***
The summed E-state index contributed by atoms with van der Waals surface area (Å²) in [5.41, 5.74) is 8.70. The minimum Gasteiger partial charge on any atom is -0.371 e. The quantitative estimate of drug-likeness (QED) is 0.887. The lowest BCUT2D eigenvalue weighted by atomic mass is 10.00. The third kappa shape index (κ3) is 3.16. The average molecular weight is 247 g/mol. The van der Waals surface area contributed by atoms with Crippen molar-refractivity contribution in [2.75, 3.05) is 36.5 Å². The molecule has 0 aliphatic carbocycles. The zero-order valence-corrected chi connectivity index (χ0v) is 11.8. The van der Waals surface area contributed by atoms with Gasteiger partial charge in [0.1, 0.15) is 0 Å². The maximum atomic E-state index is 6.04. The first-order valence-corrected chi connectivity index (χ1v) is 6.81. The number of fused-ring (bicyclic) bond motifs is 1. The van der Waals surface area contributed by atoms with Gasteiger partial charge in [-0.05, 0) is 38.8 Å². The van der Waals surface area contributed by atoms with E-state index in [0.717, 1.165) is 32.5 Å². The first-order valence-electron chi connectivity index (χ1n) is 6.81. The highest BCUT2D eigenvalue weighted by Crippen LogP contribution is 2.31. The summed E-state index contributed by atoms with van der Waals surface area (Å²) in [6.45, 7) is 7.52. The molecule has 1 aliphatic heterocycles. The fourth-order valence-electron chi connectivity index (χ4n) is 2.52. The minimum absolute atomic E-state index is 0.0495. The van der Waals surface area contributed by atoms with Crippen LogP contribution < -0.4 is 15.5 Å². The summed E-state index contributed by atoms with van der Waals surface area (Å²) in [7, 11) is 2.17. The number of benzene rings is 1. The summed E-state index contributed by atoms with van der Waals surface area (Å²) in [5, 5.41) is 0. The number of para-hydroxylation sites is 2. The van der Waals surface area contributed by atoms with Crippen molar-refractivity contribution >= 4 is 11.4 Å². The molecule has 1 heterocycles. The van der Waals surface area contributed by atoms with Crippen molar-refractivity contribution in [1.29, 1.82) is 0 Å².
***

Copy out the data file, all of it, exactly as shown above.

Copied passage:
The summed E-state index contributed by atoms with van der Waals surface area (Å²) in [5.41, 5.74) is 8.70. The minimum Gasteiger partial charge on any atom is -0.371 e. The quantitative estimate of drug-likeness (QED) is 0.887. The lowest BCUT2D eigenvalue weighted by atomic mass is 10.00. The third kappa shape index (κ3) is 3.16. The average molecular weight is 247 g/mol. The van der Waals surface area contributed by atoms with Crippen molar-refractivity contribution in [2.75, 3.05) is 36.5 Å². The molecule has 0 aliphatic carbocycles. The zero-order valence-corrected chi connectivity index (χ0v) is 11.8. The van der Waals surface area contributed by atoms with Gasteiger partial charge in [0.1, 0.15) is 0 Å². The maximum atomic E-state index is 6.04. The first-order valence-corrected chi connectivity index (χ1v) is 6.81. The number of fused-ring (bicyclic) bond motifs is 1. The van der Waals surface area contributed by atoms with Gasteiger partial charge in [-0.05, 0) is 38.8 Å². The van der Waals surface area contributed by atoms with E-state index in [0.717, 1.165) is 32.5 Å². The first-order valence-electron chi connectivity index (χ1n) is 6.81. The highest BCUT2D eigenvalue weighted by Crippen LogP contribution is 2.31. The summed E-state index contributed by atoms with van der Waals surface area (Å²) in [6.45, 7) is 7.52. The molecule has 1 aliphatic heterocycles. The fourth-order valence-electron chi connectivity index (χ4n) is 2.52. The minimum absolute atomic E-state index is 0.0495. The van der Waals surface area contributed by atoms with Crippen LogP contribution < -0.4 is 15.5 Å². The summed E-state index contributed by atoms with van der Waals surface area (Å²) in [7, 11) is 2.17. The number of benzene rings is 1. The summed E-state index contributed by atoms with van der Waals surface area (Å²) in [5, 5.41) is 0. The number of para-hydroxylation sites is 2. The van der Waals surface area contributed by atoms with Crippen molar-refractivity contribution >= 4 is 11.4 Å². The molecule has 1 heterocycles. The van der Waals surface area contributed by atoms with Crippen molar-refractivity contribution in [1.29, 1.82) is 0 Å².